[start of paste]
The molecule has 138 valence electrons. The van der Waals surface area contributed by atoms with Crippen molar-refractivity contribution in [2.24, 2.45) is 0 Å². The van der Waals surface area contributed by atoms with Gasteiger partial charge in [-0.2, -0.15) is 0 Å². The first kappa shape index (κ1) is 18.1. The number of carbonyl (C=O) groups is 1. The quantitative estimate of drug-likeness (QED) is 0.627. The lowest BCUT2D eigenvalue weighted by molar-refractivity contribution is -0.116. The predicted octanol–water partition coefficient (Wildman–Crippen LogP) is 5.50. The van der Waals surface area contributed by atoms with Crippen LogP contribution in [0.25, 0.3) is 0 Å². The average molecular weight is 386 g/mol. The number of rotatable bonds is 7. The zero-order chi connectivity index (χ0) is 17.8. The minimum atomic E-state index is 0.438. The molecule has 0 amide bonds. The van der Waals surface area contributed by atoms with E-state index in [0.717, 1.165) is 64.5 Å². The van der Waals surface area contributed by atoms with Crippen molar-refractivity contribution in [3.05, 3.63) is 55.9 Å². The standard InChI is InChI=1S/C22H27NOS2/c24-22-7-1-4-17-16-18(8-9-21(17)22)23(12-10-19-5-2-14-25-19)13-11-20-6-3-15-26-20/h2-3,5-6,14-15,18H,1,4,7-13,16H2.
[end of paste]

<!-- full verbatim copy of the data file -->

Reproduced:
The molecule has 138 valence electrons. The van der Waals surface area contributed by atoms with Crippen molar-refractivity contribution in [2.24, 2.45) is 0 Å². The van der Waals surface area contributed by atoms with Gasteiger partial charge in [-0.2, -0.15) is 0 Å². The first kappa shape index (κ1) is 18.1. The number of carbonyl (C=O) groups is 1. The quantitative estimate of drug-likeness (QED) is 0.627. The lowest BCUT2D eigenvalue weighted by molar-refractivity contribution is -0.116. The predicted octanol–water partition coefficient (Wildman–Crippen LogP) is 5.50. The van der Waals surface area contributed by atoms with Crippen LogP contribution in [0.25, 0.3) is 0 Å². The average molecular weight is 386 g/mol. The number of rotatable bonds is 7. The zero-order chi connectivity index (χ0) is 17.8. The minimum atomic E-state index is 0.438. The molecule has 0 amide bonds. The van der Waals surface area contributed by atoms with E-state index in [0.717, 1.165) is 64.5 Å². The van der Waals surface area contributed by atoms with Crippen molar-refractivity contribution in [3.05, 3.63) is 55.9 Å². The standard InChI is InChI=1S/C22H27NOS2/c24-22-7-1-4-17-16-18(8-9-21(17)22)23(12-10-19-5-2-14-25-19)13-11-20-6-3-15-26-20/h2-3,5-6,14-15,18H,1,4,7-13,16H2.